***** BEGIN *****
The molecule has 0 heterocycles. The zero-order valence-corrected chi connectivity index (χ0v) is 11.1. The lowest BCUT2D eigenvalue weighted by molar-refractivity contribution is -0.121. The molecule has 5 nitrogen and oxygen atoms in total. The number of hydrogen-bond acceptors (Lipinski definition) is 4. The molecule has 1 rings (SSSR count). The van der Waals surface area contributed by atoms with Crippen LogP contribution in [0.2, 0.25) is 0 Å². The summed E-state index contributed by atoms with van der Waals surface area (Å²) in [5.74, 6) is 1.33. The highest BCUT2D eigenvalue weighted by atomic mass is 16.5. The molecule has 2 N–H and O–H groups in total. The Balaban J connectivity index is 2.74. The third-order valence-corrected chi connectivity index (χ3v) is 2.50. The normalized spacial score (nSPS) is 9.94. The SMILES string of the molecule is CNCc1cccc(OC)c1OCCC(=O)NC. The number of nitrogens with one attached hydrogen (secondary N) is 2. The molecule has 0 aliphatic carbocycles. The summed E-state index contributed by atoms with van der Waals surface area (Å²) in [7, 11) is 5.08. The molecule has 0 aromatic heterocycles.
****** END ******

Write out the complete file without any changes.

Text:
The molecule has 0 heterocycles. The zero-order valence-corrected chi connectivity index (χ0v) is 11.1. The lowest BCUT2D eigenvalue weighted by molar-refractivity contribution is -0.121. The molecule has 5 nitrogen and oxygen atoms in total. The number of hydrogen-bond acceptors (Lipinski definition) is 4. The molecule has 1 rings (SSSR count). The van der Waals surface area contributed by atoms with Crippen LogP contribution in [0.2, 0.25) is 0 Å². The summed E-state index contributed by atoms with van der Waals surface area (Å²) in [5.74, 6) is 1.33. The highest BCUT2D eigenvalue weighted by atomic mass is 16.5. The molecule has 2 N–H and O–H groups in total. The Balaban J connectivity index is 2.74. The third-order valence-corrected chi connectivity index (χ3v) is 2.50. The normalized spacial score (nSPS) is 9.94. The SMILES string of the molecule is CNCc1cccc(OC)c1OCCC(=O)NC. The number of nitrogens with one attached hydrogen (secondary N) is 2. The molecule has 0 aliphatic carbocycles. The summed E-state index contributed by atoms with van der Waals surface area (Å²) in [7, 11) is 5.08. The molecule has 0 aromatic heterocycles.